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How Artificial Intelligence Helps NASA

Photo: Courtesy of Steve Chien

Humans are explorers, always seeking to expand the reach of humanity and knowledge. Space is a natural frontier for humanity, telling us how Earth, our solar system and the universe formed and if we have neighbors somewhere. 

The incredible distances involved in space require operations without humans in the loop. 

When you can’t call home 

The New Horizons spacecraft flyby of Ultima Thule in January 2019 was over 4 billion miles from Earth. Its radio signals took over 6 hours to reach us. Because of limited communications stations, we had only intermittent contact. By comparison, we talk to the Mars rovers two or three times per Martian day, and Earth orbiters perhaps six times per day. In order to best use these valuable assets, spacecraft need to be able to make decisions on their own. 

Artificial Intelligence (AI) has been used to support scheduling space missions for decades, going all the way back to the SPIKE system used to schedule the Hubble Space Telescope and the GPSS system used to schedule Space Shuttle preparation for reflight operations in the 1990s. Automated AI scheduling has parallels in the commercial world in AI and operations research for a wide range of fields: logistics, supply chain management, production management and pharmaceuticals, just to name a few. AI is also used to enable the Curiosity rover to select its own science targets based on scientist-selected criteria.  

Sorting the stars

For any given assignment, we need to examine massive quantities of data. Machine learning techniques can triage these large data sets so that scientists can quickly examine the most interesting or novel data. AI can search these data sets to understand irregularities, common patterns and other key characteristics that lead to scientific discoveries.  

In the 1990s, this SKICAT system used a machine learning technique called decision trees to classify stars and galaxies in data from the 2nd Mount Palomar Sky Survey (POSS-2). Using machine learning to deal with enormous datasets can translate directly to business problems.

Seeing Earth in a new way

AI is being used in many ways to increase our understanding of Earth’s ecosystems. AI was used to intelligently network space and ground sensors to monitor volcanoes and flooding. AI scheduling is being used to operate Earth Observing space missions such as ECOSTRESS to study plant stress and the Orbiting Carbon Observatory 3 (OCO-3) mission to measure carbon dioxide in the Earth’s atmosphere.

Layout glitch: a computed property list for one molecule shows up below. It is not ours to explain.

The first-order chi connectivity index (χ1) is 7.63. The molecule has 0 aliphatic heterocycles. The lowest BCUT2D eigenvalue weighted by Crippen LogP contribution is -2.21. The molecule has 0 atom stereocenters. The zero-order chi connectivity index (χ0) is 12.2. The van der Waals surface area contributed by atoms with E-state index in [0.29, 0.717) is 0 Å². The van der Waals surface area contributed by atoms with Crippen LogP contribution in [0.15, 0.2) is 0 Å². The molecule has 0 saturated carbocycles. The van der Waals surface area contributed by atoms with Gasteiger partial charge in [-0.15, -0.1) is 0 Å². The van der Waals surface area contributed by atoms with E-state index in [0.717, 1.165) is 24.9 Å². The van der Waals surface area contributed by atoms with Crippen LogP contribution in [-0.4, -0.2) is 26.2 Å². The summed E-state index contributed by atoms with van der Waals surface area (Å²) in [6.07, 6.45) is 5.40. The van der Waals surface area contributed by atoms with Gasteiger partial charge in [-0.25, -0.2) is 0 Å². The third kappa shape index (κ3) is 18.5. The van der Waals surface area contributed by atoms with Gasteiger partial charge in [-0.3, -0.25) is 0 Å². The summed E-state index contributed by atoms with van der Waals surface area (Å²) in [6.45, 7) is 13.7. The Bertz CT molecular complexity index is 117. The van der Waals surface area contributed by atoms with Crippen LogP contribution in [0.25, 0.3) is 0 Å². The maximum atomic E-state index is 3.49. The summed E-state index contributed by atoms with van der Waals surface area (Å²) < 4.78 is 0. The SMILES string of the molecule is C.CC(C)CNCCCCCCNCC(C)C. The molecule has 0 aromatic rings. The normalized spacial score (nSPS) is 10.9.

Machine learning is also in widespread use to solve problems such as classification of imagery to track science phenomena such as plant growth, weather, burn scar mapping, cryosphere and others. Many companies are using machine learning to develop business intelligence from this orbital imagery.
Finding friends

AI is a key component of the search for extraterrestrial life. To go to extreme environments such as the sub-ice oceans of Europa (a moon of Jupiter), a robotic explorer needs to travel vast distances through high radiation and ice sheets into an unexplored ocean. It must do this with little guidance from Earth. Such a robot would only be able to contact Earth every few weeks or even months. In the absence of detailed guidance from the Earth, it must navigate out and back from a base station, avoid hazards and study instrument data for minute signals of life. When a potential signature is found, it must balance the risks of further exploration against dangers to itself. Finding life is of no value if the data is not returned to Earth. Ideally, it would return the key data then return to the site for further exploration. This would be a large step for current AI technology.

An interstellar mission represents an even greater challenge for AI. Proxima Centauri and the Trappist system require a voyage of decades, fully independent from the Earth. When arriving, the probe must operate autonomously, deciding observations to take, what data to return and how to survive — a true challenge for AI.

Steve Chien, Senior Research Scientist, Jet Propulsion Laboratory, California Institute of Technology, [email protected]

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